Imagine a world where the long commute to work becomes an opportunity to work out. A world where you can bike to your job — on a bus.
The way Eric and Seema Brodie see it, this is the commute of the future. And you can experience it now.
The Brodies are fit 40-somethings and erstwhile attorneys who have created “BikeBus” — a standard-size city bus rigged with stationary bikes instead of seats. Its passengers take part in a high-intensity spinning class, to the martial encouragement of an instructor crying out over a pulsating soundtrack, while the vehicle negotiates congested city streets. The married creators, who live in Newton, got the idea for a mobile gym at a family dinner, and decided to pursue it after reading articles about how sitting in the car for hours can be directly linked to chronic diseases.
“Everyone experiences painful commutes, and that is the primary reason we’ve developed this, is to prevent sedentary life taking over our existence,” said Seema Brodie, a former prosecutor for the Suffolk County District Attorney’s office.
On a recent Thursday, Seema led the spinning class while her husband negotiated stop-and-go traffic from Cambridge into the Back Bay and back. Brodie’s bike at the front of the bus faced the eight passenger bikes, all bolted securely to the floor. The riders included two Globe reporters, one in shape and one not so much, and six members of the MIT athletic department staff, all of them harnessed in with a system the Brodies designed with the help of structural engineers (they declined to say how much all this cost).
Google “bike bus” and you’ll see why its creators saw a void in the market: Several cities offer trolley-like “buses” that passengers power by pedaling, and that look appropriate for parks or touristy places, but BikeBus is the only one that comes up as an engine-powered city bus that can travel at highway speed.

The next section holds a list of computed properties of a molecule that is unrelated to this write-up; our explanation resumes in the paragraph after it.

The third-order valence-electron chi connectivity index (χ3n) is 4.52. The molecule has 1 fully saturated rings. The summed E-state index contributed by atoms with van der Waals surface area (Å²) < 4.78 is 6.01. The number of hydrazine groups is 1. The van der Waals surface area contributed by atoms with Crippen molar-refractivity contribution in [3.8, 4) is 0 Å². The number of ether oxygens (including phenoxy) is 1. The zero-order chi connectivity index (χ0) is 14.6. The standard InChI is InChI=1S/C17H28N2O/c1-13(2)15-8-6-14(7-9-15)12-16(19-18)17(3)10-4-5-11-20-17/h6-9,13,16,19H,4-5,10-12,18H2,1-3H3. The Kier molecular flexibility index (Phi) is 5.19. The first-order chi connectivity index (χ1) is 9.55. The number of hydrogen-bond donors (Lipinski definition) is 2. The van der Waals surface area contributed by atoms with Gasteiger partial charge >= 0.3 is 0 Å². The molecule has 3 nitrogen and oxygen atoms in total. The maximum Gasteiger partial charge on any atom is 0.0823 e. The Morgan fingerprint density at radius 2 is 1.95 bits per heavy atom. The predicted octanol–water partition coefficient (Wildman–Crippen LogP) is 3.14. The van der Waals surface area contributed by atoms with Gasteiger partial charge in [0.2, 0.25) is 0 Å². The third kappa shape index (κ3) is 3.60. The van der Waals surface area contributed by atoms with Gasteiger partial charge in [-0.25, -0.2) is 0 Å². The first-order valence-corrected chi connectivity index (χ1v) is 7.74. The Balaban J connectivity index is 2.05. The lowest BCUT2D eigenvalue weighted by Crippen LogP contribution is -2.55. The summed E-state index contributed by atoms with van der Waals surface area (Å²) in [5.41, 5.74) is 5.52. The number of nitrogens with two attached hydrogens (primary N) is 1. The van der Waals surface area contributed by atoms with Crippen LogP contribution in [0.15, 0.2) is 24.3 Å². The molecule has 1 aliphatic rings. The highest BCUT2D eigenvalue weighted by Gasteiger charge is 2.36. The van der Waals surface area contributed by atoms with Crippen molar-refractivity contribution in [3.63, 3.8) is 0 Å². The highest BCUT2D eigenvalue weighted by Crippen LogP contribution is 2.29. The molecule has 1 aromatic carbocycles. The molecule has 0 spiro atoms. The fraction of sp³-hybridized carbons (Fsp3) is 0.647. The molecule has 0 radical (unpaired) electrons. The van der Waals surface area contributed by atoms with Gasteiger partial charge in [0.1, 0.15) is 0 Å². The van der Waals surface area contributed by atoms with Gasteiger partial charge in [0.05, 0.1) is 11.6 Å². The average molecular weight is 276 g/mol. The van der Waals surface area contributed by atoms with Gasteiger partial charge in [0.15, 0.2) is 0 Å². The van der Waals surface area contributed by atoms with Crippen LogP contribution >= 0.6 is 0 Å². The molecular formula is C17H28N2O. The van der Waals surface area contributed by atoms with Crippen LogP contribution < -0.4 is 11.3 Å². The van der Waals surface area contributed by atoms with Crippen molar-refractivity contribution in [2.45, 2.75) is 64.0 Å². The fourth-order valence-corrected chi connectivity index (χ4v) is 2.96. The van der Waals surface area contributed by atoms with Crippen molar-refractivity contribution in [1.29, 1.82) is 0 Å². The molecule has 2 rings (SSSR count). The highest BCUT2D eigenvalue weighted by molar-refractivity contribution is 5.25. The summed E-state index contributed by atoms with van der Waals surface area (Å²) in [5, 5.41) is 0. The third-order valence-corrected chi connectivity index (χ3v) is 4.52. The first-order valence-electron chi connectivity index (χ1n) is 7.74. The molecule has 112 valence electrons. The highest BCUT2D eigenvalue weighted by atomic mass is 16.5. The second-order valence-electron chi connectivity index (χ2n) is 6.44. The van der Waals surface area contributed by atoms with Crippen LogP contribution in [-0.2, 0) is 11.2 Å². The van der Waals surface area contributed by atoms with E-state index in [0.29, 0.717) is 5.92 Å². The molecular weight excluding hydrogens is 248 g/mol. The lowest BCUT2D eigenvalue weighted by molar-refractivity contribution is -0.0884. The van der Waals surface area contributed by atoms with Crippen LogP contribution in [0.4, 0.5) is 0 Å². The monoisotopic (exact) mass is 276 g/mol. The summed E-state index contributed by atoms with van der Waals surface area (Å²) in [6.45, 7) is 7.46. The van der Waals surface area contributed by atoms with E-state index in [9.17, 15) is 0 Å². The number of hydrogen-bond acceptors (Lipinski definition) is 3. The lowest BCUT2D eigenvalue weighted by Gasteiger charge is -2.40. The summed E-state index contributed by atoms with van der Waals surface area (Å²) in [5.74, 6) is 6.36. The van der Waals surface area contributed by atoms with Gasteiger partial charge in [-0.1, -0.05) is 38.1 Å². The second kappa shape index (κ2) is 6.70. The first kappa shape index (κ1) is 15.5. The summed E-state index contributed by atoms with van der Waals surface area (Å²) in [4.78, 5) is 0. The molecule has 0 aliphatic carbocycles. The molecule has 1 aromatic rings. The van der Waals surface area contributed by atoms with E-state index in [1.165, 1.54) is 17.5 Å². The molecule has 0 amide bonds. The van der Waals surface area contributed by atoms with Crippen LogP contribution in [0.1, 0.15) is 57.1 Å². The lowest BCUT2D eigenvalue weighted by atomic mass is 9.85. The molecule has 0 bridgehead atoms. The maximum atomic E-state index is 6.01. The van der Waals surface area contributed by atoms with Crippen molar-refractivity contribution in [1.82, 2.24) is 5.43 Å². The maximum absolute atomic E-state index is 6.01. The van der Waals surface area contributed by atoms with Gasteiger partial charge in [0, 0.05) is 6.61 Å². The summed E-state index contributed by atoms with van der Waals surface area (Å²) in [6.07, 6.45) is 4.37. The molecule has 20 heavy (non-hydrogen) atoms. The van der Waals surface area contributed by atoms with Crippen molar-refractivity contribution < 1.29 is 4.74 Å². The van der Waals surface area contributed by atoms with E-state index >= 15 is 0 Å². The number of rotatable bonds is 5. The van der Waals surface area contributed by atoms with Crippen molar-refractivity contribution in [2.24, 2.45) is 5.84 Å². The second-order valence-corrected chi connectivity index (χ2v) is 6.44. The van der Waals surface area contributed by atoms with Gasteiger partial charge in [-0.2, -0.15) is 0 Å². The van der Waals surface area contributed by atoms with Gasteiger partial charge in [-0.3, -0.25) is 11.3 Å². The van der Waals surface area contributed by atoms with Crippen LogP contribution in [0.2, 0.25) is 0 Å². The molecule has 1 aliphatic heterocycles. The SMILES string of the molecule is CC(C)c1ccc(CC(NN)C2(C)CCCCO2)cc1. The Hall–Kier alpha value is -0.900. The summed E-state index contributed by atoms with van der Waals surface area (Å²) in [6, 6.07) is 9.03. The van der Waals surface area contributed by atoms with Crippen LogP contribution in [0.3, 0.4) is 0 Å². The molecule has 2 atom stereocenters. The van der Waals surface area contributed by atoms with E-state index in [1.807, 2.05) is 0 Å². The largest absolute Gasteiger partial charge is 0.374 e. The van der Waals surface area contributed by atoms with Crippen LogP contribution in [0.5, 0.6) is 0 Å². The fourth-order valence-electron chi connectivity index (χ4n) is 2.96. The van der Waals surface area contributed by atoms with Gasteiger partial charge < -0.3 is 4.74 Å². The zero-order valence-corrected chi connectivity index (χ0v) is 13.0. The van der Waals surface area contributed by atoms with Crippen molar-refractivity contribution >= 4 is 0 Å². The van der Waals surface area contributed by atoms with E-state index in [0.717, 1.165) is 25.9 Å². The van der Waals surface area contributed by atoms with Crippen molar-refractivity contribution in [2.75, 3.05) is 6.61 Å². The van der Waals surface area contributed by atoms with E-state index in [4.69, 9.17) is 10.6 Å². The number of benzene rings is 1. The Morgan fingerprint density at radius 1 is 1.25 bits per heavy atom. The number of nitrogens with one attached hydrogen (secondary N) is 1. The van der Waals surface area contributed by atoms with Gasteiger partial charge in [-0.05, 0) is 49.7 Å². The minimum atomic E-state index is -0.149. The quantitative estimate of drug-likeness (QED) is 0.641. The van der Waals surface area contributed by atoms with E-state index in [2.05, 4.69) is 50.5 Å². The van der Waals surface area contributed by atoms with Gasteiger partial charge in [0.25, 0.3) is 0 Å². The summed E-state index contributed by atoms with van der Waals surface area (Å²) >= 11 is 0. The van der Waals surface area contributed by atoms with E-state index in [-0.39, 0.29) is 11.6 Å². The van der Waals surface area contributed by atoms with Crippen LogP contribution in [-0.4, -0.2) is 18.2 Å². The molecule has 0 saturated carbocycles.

Eric Brodie, who spent two years managing operations for a bus company, said he knows of another entrepreneur, on Long Island, who runs a bus that brings a mobile gym to you, but that bus is parked during workouts.
Doesn’t a rolling spin class present a busload of safety issues? Not according to Eric Brodie.
“As far as safety goes, you’re already going to have your hands on the handlebars, and your feet either clipped or caged in, so your extremities are fairly stable,” he said.
To stabilize the rest, the Brodies designed a restraint system that they believe makes a ride on the BikeBus “actually far safer than a ride on your typical city bus, where you’re often holding onto just a single bar, if even that.”
State regulators evidently agreed, because the bus passed safety inspections and began operating last year. For now, the Brodies operate the bus like a charter: For an hourlong ride, they charge $299 for the exclusive use of the vehicle by up to eight riders. They will pick up a group and take them anywhere that can be reached by bus within an hour. Someday, they hope commuters will be able to catch the bus along established routes, but for now, they are taking requests.
“The bread and butter for our operation has been private parties, bachelor parties, or corporate wellness events,” said Eric Brodie. “We just got a request for someone who’s turning 50 to take a bus from Beacon Hill and we’re going to be dropping them off in Brookline, where they’re going to have brunch.”
So what’s it like? If you’re one of these people who hates gyms where passersby can look in and watch you work out, BikeBus is not for you. As our bus tooled down Boylston Street, and back up Newbury Street, pedestrians pointed at us through the large windows. At one point, two police officers on motorcycles quizzically turned their heads as we crept along.
All the music and effort made it hard to notice the city passing by outside, though the MIT riders on board expressed appreciation.
“It’s pretty neat when you see the reactions of people on the street,” said Katie Hoppe, 29. “Their reactions are kind of motivating in themselves because they double-take trying to figure out what’s going on on the bus.”
Not everyone thinks the bus is a great idea.
Eric Brodie argues that BikeBus goes places that people can’t bike — state highways and interstates — and if used as a means of transportation to work, would reduce the carbon footprint of its riders (while protecting them from potholes, the weather, and inattentive motorists).
For now, it’s a novelty. And a prototype.
“We are hopeful that our next bus can focus more on efficiency and sustainability, such as a hybrid electric that would allow us to capture some of the power generated by the riders,” Brodie said. “Stay tuned.”